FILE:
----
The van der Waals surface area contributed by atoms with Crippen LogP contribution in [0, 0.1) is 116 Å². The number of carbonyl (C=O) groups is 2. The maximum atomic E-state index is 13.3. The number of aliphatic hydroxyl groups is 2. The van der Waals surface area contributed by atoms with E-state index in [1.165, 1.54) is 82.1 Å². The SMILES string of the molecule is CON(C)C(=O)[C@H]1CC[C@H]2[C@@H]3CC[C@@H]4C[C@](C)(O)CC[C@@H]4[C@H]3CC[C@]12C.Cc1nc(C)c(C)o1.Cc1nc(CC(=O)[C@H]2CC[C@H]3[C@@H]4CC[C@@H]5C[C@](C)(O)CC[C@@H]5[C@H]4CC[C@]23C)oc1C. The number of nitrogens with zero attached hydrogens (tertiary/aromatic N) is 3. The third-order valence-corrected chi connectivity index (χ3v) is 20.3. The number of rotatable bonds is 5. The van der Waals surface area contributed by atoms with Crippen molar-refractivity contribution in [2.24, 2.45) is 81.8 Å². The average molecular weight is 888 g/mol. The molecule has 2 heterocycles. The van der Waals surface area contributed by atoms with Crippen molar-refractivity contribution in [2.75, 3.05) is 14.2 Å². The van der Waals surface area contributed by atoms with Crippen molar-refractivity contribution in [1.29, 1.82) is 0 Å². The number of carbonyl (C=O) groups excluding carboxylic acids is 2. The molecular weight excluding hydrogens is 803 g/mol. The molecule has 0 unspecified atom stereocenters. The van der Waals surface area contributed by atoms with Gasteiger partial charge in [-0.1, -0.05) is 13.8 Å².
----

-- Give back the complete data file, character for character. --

The van der Waals surface area contributed by atoms with Crippen LogP contribution in [0, 0.1) is 116 Å². The number of carbonyl (C=O) groups is 2. The maximum atomic E-state index is 13.3. The number of aliphatic hydroxyl groups is 2. The van der Waals surface area contributed by atoms with E-state index in [1.165, 1.54) is 82.1 Å². The SMILES string of the molecule is CON(C)C(=O)[C@H]1CC[C@H]2[C@@H]3CC[C@@H]4C[C@](C)(O)CC[C@@H]4[C@H]3CC[C@]12C.Cc1nc(C)c(C)o1.Cc1nc(CC(=O)[C@H]2CC[C@H]3[C@@H]4CC[C@@H]5C[C@](C)(O)CC[C@@H]5[C@H]4CC[C@]23C)oc1C. The number of nitrogens with zero attached hydrogens (tertiary/aromatic N) is 3. The third-order valence-corrected chi connectivity index (χ3v) is 20.3. The number of rotatable bonds is 5. The van der Waals surface area contributed by atoms with Crippen molar-refractivity contribution in [2.24, 2.45) is 81.8 Å². The average molecular weight is 888 g/mol. The molecule has 2 heterocycles. The van der Waals surface area contributed by atoms with Crippen molar-refractivity contribution in [2.75, 3.05) is 14.2 Å². The van der Waals surface area contributed by atoms with Crippen molar-refractivity contribution in [1.29, 1.82) is 0 Å². The number of carbonyl (C=O) groups excluding carboxylic acids is 2. The molecular weight excluding hydrogens is 803 g/mol. The molecule has 0 unspecified atom stereocenters. The van der Waals surface area contributed by atoms with Gasteiger partial charge in [-0.1, -0.05) is 13.8 Å².